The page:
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TUESDAY, July 8, 2014 (HealthDay News) -- Less aggressive treatment will likely lead to better outcomes for people having their gallbladders removed, according to a pair of new studies.
One study found that people with gallstones do better if doctors just remove their gallbladder, instead of first snaking a scope inside to assess the medical problem.
"They were able to show that patients in this group did just as well without testing prior to having their gallbladder taken out," said Dr. Joseph Solomkin, a surgeon at the University of Cincinnati College of Medicine who wrote an editorial accompanying the studies published July 9 in the Journal of the American Medical Association.
The other study found that doctors can skip ordering antibiotic treatment after gallbladder surgery without increasing patients' risk of infection.
"They showed that post-surgical antibiotics simply aren't necessary, that one dose prior to surgery is all that's needed," Solomkin said.
The gallbladder is a pear-shaped organ located under the liver that stores bile, a fluid secreted by the liver that helps break down fat. As the stomach and intestines digest food, the gallbladder releases bile into the digestive tract through a tube called the common bile duct.
Unfortunately, the bile inside the gallbladder may harden to form gallstones. These stones can block the bile ducts, causing illness and infection.
People can live without their gallbladder, as bile can find other ways to get to the intestines, so surgery has become a safe and routine way of treating gallstones, Solomkin said.
"It's probably the most common procedure we do. It's extremely frequent," he said. "It's done laparoscopically [a minimally invasive surgical technique], and a lot of people go home either that night or the next morning."
Doctors often perform an endoscopy prior to gallbladder removal for high-risk patients, but there are no guidelines for whether they should scope moderate-risk patients before surgery, authors of the first study said in background material.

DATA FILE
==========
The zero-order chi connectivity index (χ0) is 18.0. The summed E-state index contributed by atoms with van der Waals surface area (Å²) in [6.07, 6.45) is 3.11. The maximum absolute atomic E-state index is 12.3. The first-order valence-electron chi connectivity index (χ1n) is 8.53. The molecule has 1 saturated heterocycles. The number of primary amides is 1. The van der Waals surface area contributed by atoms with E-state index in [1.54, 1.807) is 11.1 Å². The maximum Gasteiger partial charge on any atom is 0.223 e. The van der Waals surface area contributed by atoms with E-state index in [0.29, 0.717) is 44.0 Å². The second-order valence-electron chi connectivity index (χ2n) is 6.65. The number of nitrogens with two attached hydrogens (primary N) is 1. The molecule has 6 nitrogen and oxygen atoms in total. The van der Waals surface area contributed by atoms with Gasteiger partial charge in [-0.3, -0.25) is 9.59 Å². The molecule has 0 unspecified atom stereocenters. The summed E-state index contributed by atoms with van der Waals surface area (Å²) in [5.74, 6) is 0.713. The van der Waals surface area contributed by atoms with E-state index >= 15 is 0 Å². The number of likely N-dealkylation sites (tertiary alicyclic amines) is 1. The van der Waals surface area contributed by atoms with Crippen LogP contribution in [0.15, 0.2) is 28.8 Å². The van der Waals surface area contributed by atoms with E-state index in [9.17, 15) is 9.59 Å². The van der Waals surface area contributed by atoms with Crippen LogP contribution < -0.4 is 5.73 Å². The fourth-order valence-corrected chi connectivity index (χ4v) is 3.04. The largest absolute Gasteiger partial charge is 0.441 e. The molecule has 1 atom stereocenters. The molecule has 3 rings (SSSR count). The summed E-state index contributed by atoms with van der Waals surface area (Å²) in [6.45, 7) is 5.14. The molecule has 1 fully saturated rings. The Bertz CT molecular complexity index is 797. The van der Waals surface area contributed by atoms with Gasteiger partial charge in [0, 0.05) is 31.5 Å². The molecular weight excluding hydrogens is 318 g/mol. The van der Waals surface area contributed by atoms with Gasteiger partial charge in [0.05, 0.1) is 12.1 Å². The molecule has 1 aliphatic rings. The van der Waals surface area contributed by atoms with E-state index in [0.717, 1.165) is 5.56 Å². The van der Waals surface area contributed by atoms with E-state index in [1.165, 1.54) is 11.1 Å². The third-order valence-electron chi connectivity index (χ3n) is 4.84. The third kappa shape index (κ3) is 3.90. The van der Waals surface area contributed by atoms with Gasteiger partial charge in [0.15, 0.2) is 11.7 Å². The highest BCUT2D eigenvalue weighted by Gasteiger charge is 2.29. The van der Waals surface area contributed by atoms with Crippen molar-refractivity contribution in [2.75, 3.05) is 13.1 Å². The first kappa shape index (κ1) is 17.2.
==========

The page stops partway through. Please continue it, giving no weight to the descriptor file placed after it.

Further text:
For this study, Swiss researchers randomly assigned 100 moderate-risk patients with possible gallstones to either go straight to gallbladder removal, or to be scoped first, followed by surgery.
The investigators found that the half who went straight to surgery had shorter hospital stays, with a median of 5 days compared with 8 days for those who underwent scoping in advance. There was no significant difference in illness or quality of life between the two groups.
Skipping the endoscopy also could save money, given that people stayed a shorter period of time in the hospital while not undergoing an additional procedure, the authors said.
In the second study, French researchers focused on just over 400 people who had acute calculous cholecystitis, an inflammation and enlargement of the gallbladder. About one-fifth of the gallbladder removals performed each year in the United States are prompted by this illness, the researchers said in background information.
Many patients receive a round of antibiotics following gallbladder removal for this illness because of concerns that the inflamed organ has caused an infection, researchers said.
To see whether the antibiotics are necessary, half of the patients in the study received the regular course of post-surgical antibiotics while the other half received antibiotics only prior to surgery.
Doctors found that infection rates between the two groups were similar, 17 percent in those who didn't receive antibiotics after surgery compared with 15 percent in those who did. Both groups had similar hospital stays and readmission rates.
There were no infection-causing bacteria at all in three-fifths of the cases, noted study lead author Dr. Jean Marc Regimbeau. He speculated that the remaining 40 percent of patients were aided by removal of the infected organ.
"The surgical procedure acts like a drainage of an abscess and enables a decrease of the bacterial count," said Regimbeau, a surgeon at Amiens University Medical Center in Amiens, France.
Copyright © 2014 HealthDay. All rights reserved.
SOURCES: Jean Marc Regimbeau, M.D., Ph.D., surgeon, Amiens University Medical Center, Amiens, France; Joseph Solomkin, M.D., surgeon, University of Cincinnati College of Medicine, Ohio; July 9, 2014, Journal of the American Medical Association
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